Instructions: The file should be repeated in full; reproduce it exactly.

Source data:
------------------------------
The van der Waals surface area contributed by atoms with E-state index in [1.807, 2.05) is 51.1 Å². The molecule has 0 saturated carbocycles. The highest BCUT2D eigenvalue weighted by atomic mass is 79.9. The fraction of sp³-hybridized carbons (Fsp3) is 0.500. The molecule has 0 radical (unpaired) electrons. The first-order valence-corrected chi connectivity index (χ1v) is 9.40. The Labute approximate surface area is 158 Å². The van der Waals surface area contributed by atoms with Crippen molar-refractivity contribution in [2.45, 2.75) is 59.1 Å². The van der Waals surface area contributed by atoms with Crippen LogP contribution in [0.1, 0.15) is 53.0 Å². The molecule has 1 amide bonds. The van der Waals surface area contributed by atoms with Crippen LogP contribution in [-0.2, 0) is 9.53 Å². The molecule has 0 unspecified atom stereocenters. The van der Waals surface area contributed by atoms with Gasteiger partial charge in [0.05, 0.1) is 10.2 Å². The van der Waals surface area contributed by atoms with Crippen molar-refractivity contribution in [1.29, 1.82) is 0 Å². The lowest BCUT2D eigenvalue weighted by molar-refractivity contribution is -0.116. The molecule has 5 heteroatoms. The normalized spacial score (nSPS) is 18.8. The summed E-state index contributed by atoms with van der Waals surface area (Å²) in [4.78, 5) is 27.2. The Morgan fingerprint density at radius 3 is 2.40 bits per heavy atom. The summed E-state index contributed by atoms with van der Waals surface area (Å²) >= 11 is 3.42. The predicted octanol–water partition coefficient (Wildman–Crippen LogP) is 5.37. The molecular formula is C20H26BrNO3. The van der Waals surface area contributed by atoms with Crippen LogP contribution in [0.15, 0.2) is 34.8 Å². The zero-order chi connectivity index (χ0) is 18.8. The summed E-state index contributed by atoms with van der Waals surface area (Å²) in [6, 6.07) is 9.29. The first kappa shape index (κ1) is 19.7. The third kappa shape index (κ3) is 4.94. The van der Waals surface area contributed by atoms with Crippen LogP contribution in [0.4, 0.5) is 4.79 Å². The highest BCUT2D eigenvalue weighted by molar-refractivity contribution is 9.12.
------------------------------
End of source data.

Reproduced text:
The van der Waals surface area contributed by atoms with E-state index in [1.807, 2.05) is 51.1 Å². The molecule has 0 saturated carbocycles. The highest BCUT2D eigenvalue weighted by atomic mass is 79.9. The fraction of sp³-hybridized carbons (Fsp3) is 0.500. The molecule has 0 radical (unpaired) electrons. The first-order valence-corrected chi connectivity index (χ1v) is 9.40. The Labute approximate surface area is 158 Å². The van der Waals surface area contributed by atoms with Crippen molar-refractivity contribution in [2.45, 2.75) is 59.1 Å². The van der Waals surface area contributed by atoms with Crippen LogP contribution in [0.1, 0.15) is 53.0 Å². The molecule has 1 amide bonds. The van der Waals surface area contributed by atoms with Crippen LogP contribution in [-0.2, 0) is 9.53 Å². The molecule has 0 unspecified atom stereocenters. The van der Waals surface area contributed by atoms with Gasteiger partial charge in [0.05, 0.1) is 10.2 Å². The van der Waals surface area contributed by atoms with Crippen molar-refractivity contribution in [1.29, 1.82) is 0 Å². The lowest BCUT2D eigenvalue weighted by molar-refractivity contribution is -0.116. The molecule has 5 heteroatoms. The normalized spacial score (nSPS) is 18.8. The summed E-state index contributed by atoms with van der Waals surface area (Å²) in [4.78, 5) is 27.2. The Morgan fingerprint density at radius 3 is 2.40 bits per heavy atom. The summed E-state index contributed by atoms with van der Waals surface area (Å²) >= 11 is 3.42. The predicted octanol–water partition coefficient (Wildman–Crippen LogP) is 5.37. The molecular formula is C20H26BrNO3. The van der Waals surface area contributed by atoms with Crippen LogP contribution in [0.15, 0.2) is 34.8 Å². The zero-order chi connectivity index (χ0) is 18.8. The summed E-state index contributed by atoms with van der Waals surface area (Å²) in [6, 6.07) is 9.29. The first kappa shape index (κ1) is 19.7. The third kappa shape index (κ3) is 4.94. The van der Waals surface area contributed by atoms with Crippen LogP contribution in [0.4, 0.5) is 4.79 Å². The highest BCUT2D eigenvalue weighted by molar-refractivity contribution is 9.12.